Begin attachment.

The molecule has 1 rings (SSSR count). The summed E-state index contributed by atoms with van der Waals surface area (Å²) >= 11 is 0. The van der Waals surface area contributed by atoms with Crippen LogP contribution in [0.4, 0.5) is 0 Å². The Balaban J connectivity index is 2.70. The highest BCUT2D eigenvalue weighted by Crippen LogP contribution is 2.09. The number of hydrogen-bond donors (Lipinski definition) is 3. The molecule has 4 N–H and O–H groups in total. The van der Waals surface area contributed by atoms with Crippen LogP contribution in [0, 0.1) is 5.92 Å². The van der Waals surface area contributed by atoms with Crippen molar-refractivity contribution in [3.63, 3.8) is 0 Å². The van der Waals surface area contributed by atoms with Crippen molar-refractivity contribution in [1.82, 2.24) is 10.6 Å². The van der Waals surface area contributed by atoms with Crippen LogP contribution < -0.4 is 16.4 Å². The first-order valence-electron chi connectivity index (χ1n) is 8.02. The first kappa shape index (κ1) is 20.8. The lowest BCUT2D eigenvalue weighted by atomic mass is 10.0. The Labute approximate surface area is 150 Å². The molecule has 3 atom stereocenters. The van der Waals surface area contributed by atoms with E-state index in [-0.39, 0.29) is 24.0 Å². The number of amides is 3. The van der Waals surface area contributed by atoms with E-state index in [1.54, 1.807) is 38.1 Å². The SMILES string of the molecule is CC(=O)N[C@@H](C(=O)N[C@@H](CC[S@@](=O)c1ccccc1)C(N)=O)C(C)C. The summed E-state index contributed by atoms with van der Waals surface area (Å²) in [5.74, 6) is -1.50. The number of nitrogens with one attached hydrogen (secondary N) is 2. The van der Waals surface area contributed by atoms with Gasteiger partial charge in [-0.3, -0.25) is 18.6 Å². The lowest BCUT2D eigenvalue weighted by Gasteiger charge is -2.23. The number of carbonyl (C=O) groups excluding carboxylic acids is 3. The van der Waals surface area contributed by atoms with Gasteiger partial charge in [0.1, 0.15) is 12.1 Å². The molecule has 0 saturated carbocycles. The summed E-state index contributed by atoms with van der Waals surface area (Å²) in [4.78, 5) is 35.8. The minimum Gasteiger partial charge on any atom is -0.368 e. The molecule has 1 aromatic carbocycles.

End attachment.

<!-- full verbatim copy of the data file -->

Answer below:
The molecule has 1 rings (SSSR count). The summed E-state index contributed by atoms with van der Waals surface area (Å²) >= 11 is 0. The van der Waals surface area contributed by atoms with Crippen LogP contribution in [0.4, 0.5) is 0 Å². The Balaban J connectivity index is 2.70. The highest BCUT2D eigenvalue weighted by Crippen LogP contribution is 2.09. The number of hydrogen-bond donors (Lipinski definition) is 3. The molecule has 4 N–H and O–H groups in total. The van der Waals surface area contributed by atoms with Crippen LogP contribution in [0, 0.1) is 5.92 Å². The van der Waals surface area contributed by atoms with Crippen molar-refractivity contribution in [3.63, 3.8) is 0 Å². The van der Waals surface area contributed by atoms with Crippen molar-refractivity contribution in [1.82, 2.24) is 10.6 Å². The van der Waals surface area contributed by atoms with Crippen LogP contribution < -0.4 is 16.4 Å². The first-order valence-electron chi connectivity index (χ1n) is 8.02. The first kappa shape index (κ1) is 20.8. The lowest BCUT2D eigenvalue weighted by atomic mass is 10.0. The Labute approximate surface area is 150 Å². The molecule has 3 atom stereocenters. The van der Waals surface area contributed by atoms with E-state index in [-0.39, 0.29) is 24.0 Å². The number of amides is 3. The van der Waals surface area contributed by atoms with E-state index in [1.54, 1.807) is 38.1 Å². The SMILES string of the molecule is CC(=O)N[C@@H](C(=O)N[C@@H](CC[S@@](=O)c1ccccc1)C(N)=O)C(C)C. The summed E-state index contributed by atoms with van der Waals surface area (Å²) in [5.74, 6) is -1.50. The number of nitrogens with one attached hydrogen (secondary N) is 2. The van der Waals surface area contributed by atoms with Gasteiger partial charge in [-0.3, -0.25) is 18.6 Å². The lowest BCUT2D eigenvalue weighted by Gasteiger charge is -2.23. The number of carbonyl (C=O) groups excluding carboxylic acids is 3. The van der Waals surface area contributed by atoms with Gasteiger partial charge in [0.1, 0.15) is 12.1 Å². The molecule has 0 saturated carbocycles. The summed E-state index contributed by atoms with van der Waals surface area (Å²) in [4.78, 5) is 35.8. The minimum Gasteiger partial charge on any atom is -0.368 e. The molecule has 1 aromatic carbocycles.